I mourn her (could’ve been) all the time

If I did not belong to her—
if there were no me—
no scar borderline on her belly to mark my exit—
I imagine I might see my un-mother
(my mother who’s not mine in this timeline)
one morning through the chalky glass of a café

She left behind our dead-end town after college
and moved to Crescent City,
spends her nights walking the cobbled streets
squiffy on the Blues escaping from corner lounges
She has married the kingpin of ‘86 varsity football,
brought up three sons with names that are dull and generational,
been lullabied by serene domesticity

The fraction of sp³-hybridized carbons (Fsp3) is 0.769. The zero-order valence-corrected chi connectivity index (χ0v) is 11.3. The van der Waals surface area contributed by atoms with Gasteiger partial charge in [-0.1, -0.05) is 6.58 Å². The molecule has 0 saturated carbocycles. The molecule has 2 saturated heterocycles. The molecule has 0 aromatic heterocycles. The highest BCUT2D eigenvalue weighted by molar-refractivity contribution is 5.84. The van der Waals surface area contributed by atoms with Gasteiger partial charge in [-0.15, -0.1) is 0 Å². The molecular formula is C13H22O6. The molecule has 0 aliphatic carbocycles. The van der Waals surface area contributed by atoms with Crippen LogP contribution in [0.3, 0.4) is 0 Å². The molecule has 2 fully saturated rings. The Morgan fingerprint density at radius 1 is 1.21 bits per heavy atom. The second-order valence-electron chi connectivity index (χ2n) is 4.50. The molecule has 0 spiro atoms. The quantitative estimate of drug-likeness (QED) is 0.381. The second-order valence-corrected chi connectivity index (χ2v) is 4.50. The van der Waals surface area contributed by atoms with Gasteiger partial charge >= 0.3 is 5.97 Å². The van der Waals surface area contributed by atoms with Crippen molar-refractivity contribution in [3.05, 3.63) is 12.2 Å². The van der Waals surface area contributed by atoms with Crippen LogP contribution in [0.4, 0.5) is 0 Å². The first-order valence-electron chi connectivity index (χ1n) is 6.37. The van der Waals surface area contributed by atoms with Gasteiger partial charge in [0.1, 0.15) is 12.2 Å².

and the city’s rhythmic rumble
She has never slept with a gun in the house
never raised her voice
never loved me 

Through the café window, our eyes hold
Hers move past in a vacant sweep
as if she has forgotten how to Look at me
with disapproval, maternal frustration, love

She cannot speak the name she gave me,
I imagine she tries though,
tries to love something in the stranger
that is left of me

I look away,
allow her to forget me for the last time,
let her hold onto this unblemished life
she deserves
a life as routine as the sun setting
beneath the boardwalk